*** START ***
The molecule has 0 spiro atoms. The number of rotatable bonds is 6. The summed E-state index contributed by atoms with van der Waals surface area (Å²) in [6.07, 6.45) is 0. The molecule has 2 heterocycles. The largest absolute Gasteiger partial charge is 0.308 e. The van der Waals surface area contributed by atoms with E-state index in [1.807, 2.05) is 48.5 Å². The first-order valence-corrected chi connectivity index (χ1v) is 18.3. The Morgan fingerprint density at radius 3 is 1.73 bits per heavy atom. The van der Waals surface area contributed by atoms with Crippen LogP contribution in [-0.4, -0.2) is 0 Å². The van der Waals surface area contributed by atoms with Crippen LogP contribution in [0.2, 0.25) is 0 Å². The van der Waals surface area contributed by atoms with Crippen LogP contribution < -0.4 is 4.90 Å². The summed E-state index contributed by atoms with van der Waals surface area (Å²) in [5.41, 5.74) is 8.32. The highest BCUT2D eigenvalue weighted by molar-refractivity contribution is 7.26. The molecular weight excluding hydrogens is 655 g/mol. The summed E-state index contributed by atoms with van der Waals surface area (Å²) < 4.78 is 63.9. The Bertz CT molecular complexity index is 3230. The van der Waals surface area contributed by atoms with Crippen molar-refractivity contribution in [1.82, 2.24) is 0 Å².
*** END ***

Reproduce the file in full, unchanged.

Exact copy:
The molecule has 0 spiro atoms. The number of rotatable bonds is 6. The summed E-state index contributed by atoms with van der Waals surface area (Å²) in [6.07, 6.45) is 0. The molecule has 2 heterocycles. The largest absolute Gasteiger partial charge is 0.308 e. The van der Waals surface area contributed by atoms with E-state index in [1.807, 2.05) is 48.5 Å². The first-order valence-corrected chi connectivity index (χ1v) is 18.3. The Morgan fingerprint density at radius 3 is 1.73 bits per heavy atom. The van der Waals surface area contributed by atoms with Crippen LogP contribution in [-0.4, -0.2) is 0 Å². The van der Waals surface area contributed by atoms with Crippen LogP contribution in [0.2, 0.25) is 0 Å². The van der Waals surface area contributed by atoms with Crippen LogP contribution < -0.4 is 4.90 Å². The summed E-state index contributed by atoms with van der Waals surface area (Å²) in [5.41, 5.74) is 8.32. The highest BCUT2D eigenvalue weighted by molar-refractivity contribution is 7.26. The molecular weight excluding hydrogens is 655 g/mol. The summed E-state index contributed by atoms with van der Waals surface area (Å²) < 4.78 is 63.9. The Bertz CT molecular complexity index is 3230. The van der Waals surface area contributed by atoms with Crippen molar-refractivity contribution in [1.82, 2.24) is 0 Å².